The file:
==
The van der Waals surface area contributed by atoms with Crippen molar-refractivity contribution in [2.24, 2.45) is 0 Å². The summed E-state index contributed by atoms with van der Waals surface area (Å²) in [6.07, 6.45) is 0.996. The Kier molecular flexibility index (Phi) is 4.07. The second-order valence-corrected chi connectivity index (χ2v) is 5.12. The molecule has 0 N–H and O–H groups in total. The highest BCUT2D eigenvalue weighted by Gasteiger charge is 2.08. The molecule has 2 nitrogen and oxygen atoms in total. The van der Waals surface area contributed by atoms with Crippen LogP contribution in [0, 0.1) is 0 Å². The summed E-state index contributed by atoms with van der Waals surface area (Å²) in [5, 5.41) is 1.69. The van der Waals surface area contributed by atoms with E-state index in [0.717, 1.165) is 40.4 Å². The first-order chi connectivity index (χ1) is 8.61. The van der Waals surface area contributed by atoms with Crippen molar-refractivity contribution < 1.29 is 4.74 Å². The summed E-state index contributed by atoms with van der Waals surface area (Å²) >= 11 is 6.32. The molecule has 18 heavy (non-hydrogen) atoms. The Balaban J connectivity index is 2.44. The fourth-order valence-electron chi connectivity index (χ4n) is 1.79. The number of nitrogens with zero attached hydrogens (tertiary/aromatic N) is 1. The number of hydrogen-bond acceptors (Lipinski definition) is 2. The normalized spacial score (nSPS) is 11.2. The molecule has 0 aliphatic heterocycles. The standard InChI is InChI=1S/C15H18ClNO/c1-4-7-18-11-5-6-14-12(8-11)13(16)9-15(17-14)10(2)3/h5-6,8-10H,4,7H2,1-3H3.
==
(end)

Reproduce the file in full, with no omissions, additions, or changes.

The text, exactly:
The van der Waals surface area contributed by atoms with Crippen molar-refractivity contribution in [2.24, 2.45) is 0 Å². The summed E-state index contributed by atoms with van der Waals surface area (Å²) in [6.07, 6.45) is 0.996. The Kier molecular flexibility index (Phi) is 4.07. The second-order valence-corrected chi connectivity index (χ2v) is 5.12. The molecule has 0 N–H and O–H groups in total. The highest BCUT2D eigenvalue weighted by Gasteiger charge is 2.08. The molecule has 2 nitrogen and oxygen atoms in total. The van der Waals surface area contributed by atoms with Crippen LogP contribution in [0, 0.1) is 0 Å². The summed E-state index contributed by atoms with van der Waals surface area (Å²) in [5, 5.41) is 1.69. The van der Waals surface area contributed by atoms with E-state index in [0.717, 1.165) is 40.4 Å². The first-order chi connectivity index (χ1) is 8.61. The van der Waals surface area contributed by atoms with Crippen molar-refractivity contribution < 1.29 is 4.74 Å². The summed E-state index contributed by atoms with van der Waals surface area (Å²) >= 11 is 6.32. The molecule has 18 heavy (non-hydrogen) atoms. The Balaban J connectivity index is 2.44. The fourth-order valence-electron chi connectivity index (χ4n) is 1.79. The number of nitrogens with zero attached hydrogens (tertiary/aromatic N) is 1. The number of hydrogen-bond acceptors (Lipinski definition) is 2. The normalized spacial score (nSPS) is 11.2. The molecule has 0 aliphatic heterocycles. The standard InChI is InChI=1S/C15H18ClNO/c1-4-7-18-11-5-6-14-12(8-11)13(16)9-15(17-14)10(2)3/h5-6,8-10H,4,7H2,1-3H3.